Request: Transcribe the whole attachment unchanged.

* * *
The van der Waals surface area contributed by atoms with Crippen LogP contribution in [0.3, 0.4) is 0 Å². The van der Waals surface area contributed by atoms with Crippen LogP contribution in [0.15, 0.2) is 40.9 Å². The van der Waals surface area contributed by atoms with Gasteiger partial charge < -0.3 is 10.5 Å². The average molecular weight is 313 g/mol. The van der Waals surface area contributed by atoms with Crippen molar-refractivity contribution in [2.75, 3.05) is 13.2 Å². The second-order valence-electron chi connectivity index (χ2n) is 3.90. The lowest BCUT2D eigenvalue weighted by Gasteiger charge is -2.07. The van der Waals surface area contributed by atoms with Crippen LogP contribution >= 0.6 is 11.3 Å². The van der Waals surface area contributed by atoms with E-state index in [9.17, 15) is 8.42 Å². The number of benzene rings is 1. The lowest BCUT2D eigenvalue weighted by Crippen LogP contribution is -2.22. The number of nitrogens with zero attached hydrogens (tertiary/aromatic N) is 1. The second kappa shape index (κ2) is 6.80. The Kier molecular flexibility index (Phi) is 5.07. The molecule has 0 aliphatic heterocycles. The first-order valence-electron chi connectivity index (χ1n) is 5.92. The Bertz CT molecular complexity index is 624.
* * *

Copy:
The van der Waals surface area contributed by atoms with Crippen LogP contribution in [0.3, 0.4) is 0 Å². The van der Waals surface area contributed by atoms with Crippen LogP contribution in [0.15, 0.2) is 40.9 Å². The van der Waals surface area contributed by atoms with Gasteiger partial charge < -0.3 is 10.5 Å². The average molecular weight is 313 g/mol. The van der Waals surface area contributed by atoms with Crippen molar-refractivity contribution in [2.75, 3.05) is 13.2 Å². The second-order valence-electron chi connectivity index (χ2n) is 3.90. The lowest BCUT2D eigenvalue weighted by Gasteiger charge is -2.07. The van der Waals surface area contributed by atoms with Crippen LogP contribution >= 0.6 is 11.3 Å². The van der Waals surface area contributed by atoms with E-state index in [9.17, 15) is 8.42 Å². The number of benzene rings is 1. The lowest BCUT2D eigenvalue weighted by Crippen LogP contribution is -2.22. The number of nitrogens with zero attached hydrogens (tertiary/aromatic N) is 1. The second kappa shape index (κ2) is 6.80. The Kier molecular flexibility index (Phi) is 5.07. The molecule has 0 aliphatic heterocycles. The first-order valence-electron chi connectivity index (χ1n) is 5.92. The Bertz CT molecular complexity index is 624.